Antonia (Antonia's Line) (1995) - Rotten Tomatoes

Antonia (Antonia's Line) (1995)

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AUDIENCE SCORE

Critic Consensus: No consensus yet.

Antonia (Antonia's Line) Photos

Movie Info

A strong-willed Dutch woman recalls her life in this uplifting picture that won the 1996 Academy Award for Best Foreign Language Film. Antonia (Willeke van Ammelrooy) is an elderly woman who wakes up one morning and realizes that this is the last day of her life. She begins to tell her story in flashback, beginning with her arrival home to the family farm after World War II with her daughter, Danielle (Els Dottermans). For the next fifty years, a variety of colorful characters come and go on the farm. Danielle becomes a painter, and decides she wants a child but no husband, so Antonia arranges the proper donation. Danielle giving birth to Therese (Veerle van Overloop), who laters has her own child, Sarah (Thyrza Ravesteijn), also without virtue of a husband. Antonia and her descendants come to symbolize the freedom of independent females, with little need for men in their lives.

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Cast

Jan Decleir
as Boer Bas
Mil Seghers
as Crooked Finger
Jan Steen
as Loony Lips
Hans Kesting
as Blacksmith
Therese
as Veerle Van Overloop
Jakob Beks
as Farmer Daan
Flip Filz
as The Curate
Pieter Callens
as Farmer Bas's Other Child
Daniel Dailly
as Farmer Bas's Other Child
Margo Dames
as Thérèse
Paul Kooij
as The Protestant
Leo Hogenboom
as The Village Priest
Sarah De Ceuleer
as Letta's Other Child
Christophe De Laere
as Letta's Other Child
Esther Vriesendorp
as Therese (age 13)
Carolien Spoor
as Therese (age 6)
Jenne Decleir
as Farmer Bas's Other Child
Ilse Dense
as Letta's Other Child
Petra Laseur
as Mother Theodora
Christophe Horemans
as Farmer Bas's Other Child
Hans Man in't Veld
as The Professor
Jeroen Huysmans
as Letta's Other Child
Paul R. Kooij
as Protestant
Barbara Maes
as Letta's Other Child
Igor Corbeau
as Simon (age 13)
Carlo Van Dam
as Simon (age 6)
Tamara Maes
as Letta's Other Child
Gabriella Martinson
as Letta's Other Child
Cederic Missine
as Muisje's Child
Kristel Olejniejoh
as Letta's Other Child
Charlène Pottevin
as Deedee's Child
Eddy Praet
as Farmer Bas's Other Child
Stijn Rabaey
as Muisje's Child
Gilles Robertino
as Letta's Other Child
Antoon Schotsaert
as Farmer Bas's Other Child
Manon Sodderland
as Picture of Maria
Jesse Tomballe
as Letta's Other Child
Menno Tomballe
as Letta's Other Child
Adriaan Van Den Hoof
as Farmer Bas's Other Child
Gilles Van Durme
as Letta's Other Child
Daisy Van Laer
as Letta's Other Child
Dorien Van Laer
as Letta's Other Child
Tine Vanhoucke
as Muisje's Child
Aurelie Verstraeten
as Letta's Other Child
Jascha Vervoort
as Farmer Bas's Other Child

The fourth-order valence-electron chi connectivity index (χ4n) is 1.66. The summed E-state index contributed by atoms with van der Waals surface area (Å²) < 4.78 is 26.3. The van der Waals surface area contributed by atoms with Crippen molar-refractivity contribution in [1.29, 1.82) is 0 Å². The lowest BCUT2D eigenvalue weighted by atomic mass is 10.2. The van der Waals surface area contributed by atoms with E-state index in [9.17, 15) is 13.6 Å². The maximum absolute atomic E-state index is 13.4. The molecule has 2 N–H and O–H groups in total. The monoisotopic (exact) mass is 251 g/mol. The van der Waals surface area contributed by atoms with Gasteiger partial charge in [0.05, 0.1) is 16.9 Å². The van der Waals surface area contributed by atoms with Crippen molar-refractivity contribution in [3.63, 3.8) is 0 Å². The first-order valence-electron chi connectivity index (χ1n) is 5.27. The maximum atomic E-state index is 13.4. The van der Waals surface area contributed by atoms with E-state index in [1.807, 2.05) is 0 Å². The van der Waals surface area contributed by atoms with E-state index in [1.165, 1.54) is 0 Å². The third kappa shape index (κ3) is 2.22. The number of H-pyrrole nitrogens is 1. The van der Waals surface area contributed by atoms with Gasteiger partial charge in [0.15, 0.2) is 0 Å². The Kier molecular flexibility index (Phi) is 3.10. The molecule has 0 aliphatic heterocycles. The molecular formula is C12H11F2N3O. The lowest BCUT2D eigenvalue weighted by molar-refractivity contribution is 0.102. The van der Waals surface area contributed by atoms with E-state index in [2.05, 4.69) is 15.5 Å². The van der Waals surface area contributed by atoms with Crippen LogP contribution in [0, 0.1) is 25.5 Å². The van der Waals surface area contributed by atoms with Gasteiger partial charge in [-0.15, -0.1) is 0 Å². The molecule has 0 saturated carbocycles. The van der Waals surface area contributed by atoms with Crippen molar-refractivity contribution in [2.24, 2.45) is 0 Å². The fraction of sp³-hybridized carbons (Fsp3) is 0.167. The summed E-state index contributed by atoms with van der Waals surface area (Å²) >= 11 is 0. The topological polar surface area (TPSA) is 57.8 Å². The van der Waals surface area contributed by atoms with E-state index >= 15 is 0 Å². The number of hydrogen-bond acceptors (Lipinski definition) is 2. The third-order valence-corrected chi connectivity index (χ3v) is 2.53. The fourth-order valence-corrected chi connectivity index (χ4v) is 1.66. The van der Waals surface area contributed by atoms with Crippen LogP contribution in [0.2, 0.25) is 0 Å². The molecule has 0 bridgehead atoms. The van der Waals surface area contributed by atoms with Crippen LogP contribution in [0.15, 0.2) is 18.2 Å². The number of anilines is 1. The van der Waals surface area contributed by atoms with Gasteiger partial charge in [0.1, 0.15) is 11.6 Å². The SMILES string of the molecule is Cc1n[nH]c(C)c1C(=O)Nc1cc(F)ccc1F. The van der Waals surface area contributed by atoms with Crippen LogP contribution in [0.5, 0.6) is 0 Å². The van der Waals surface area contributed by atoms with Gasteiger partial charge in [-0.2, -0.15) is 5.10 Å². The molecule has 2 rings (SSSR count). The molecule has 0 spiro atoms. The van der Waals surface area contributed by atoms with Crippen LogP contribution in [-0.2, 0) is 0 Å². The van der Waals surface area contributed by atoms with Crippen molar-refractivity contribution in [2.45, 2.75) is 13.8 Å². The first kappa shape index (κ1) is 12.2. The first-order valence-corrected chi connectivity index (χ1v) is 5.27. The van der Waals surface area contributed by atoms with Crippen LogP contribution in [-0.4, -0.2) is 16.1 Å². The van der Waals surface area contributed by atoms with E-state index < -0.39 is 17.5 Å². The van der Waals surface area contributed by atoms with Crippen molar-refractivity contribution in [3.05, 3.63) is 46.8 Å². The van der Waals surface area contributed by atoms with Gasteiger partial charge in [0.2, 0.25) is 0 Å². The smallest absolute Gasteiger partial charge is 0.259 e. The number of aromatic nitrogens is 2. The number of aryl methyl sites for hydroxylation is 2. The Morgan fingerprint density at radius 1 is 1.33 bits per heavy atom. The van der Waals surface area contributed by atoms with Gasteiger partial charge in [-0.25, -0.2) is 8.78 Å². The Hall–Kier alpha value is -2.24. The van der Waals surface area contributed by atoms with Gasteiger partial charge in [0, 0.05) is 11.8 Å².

Nicky Wolfs
as Letta's Other Child
Gosewijn Zwanikken
as Picture of Jesus
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Critic Reviews for Antonia (Antonia's Line)

All Critics (46) | Top Critics (20)

Antonia is a work of rare lyricism. It glows with the light of a Flemish painting and the spirit of magic realism.

October 4, 2016 | Rating: 3.5/4 | Full Review…

Antonia's Line is enjoyable because it is never preachy. It depicts, with a painterly eye, a pagan world that has not changed since Breughel.

October 4, 2016 | Rating: 2.5/4 | Full Review…

The performances are modest and appealing. In the title role, Van Ammelrooy projects a remarkable combination of optimism, strength and resignation.

October 4, 2016 | Rating: 4/5 | Full Review…

It glides so easily over a multitude of events and characters that we're never jarred; Antonia and Bas make a winning alternative-community grandma and grandpa.

October 4, 2016 | Rating: 3/4 | Full Review…

I didn't much take to this humorless, Oscar-winning 1995 feminist fable.

October 4, 2016 | Full Review…

Beautiful, tender, hearty and poetic.

October 4, 2016 | Full Review…

Audience Reviews for Antonia (Antonia's Line)

Antonia's Line is a quirky and whimsical story of Antonia with themes on love, family, and community that also gently explores topics on feminism and independence. Emotionally engaging, pleasant, and precious masterpiece. Remarkable.

Jan Marc Macababayao
Jan Marc Macababayao

Super Reviewer

A woman recalls her entire adult life on her deathbed. This film is way too expository, relying almost solely on narration to tell the story. It's not really a film because it uses almost none of the elements inherent to film; rather, it's a short novel with pictures and actors. A perfect example of the film's flaws is the impact of the second rape scene. Out of the blue, we hear that a character has been raped, and then we see Antonia's response to it, taking a gun and kicking the rapist out of town. But this sequence, ripe with emotional resonance, has almost no impact on the audience because there wasn't an adequate set-up, so that we can feel suspense and fear for the victim, and there wasn't any visual, graphic or implied, that allowed us to see the result of the crime. The sequence becomes mere Cliff's Notes, and the same problem pervades the entire film. And the titular character is almost a minor role. I'm surprised that the film didn't center around her and the other interesting character, "Crooked Finger," more. Overall, Antonia's Line is like the connective tissue of a Victorian novel, over-narrated, maudlin, and unspecific.

Jim Hunter
Jim Hunter

Super Reviewer

One of the most wonderful generational pictures that I have been witness to. Not just a "womens' film"

John Ballantine
John Ballantine

Super Reviewer

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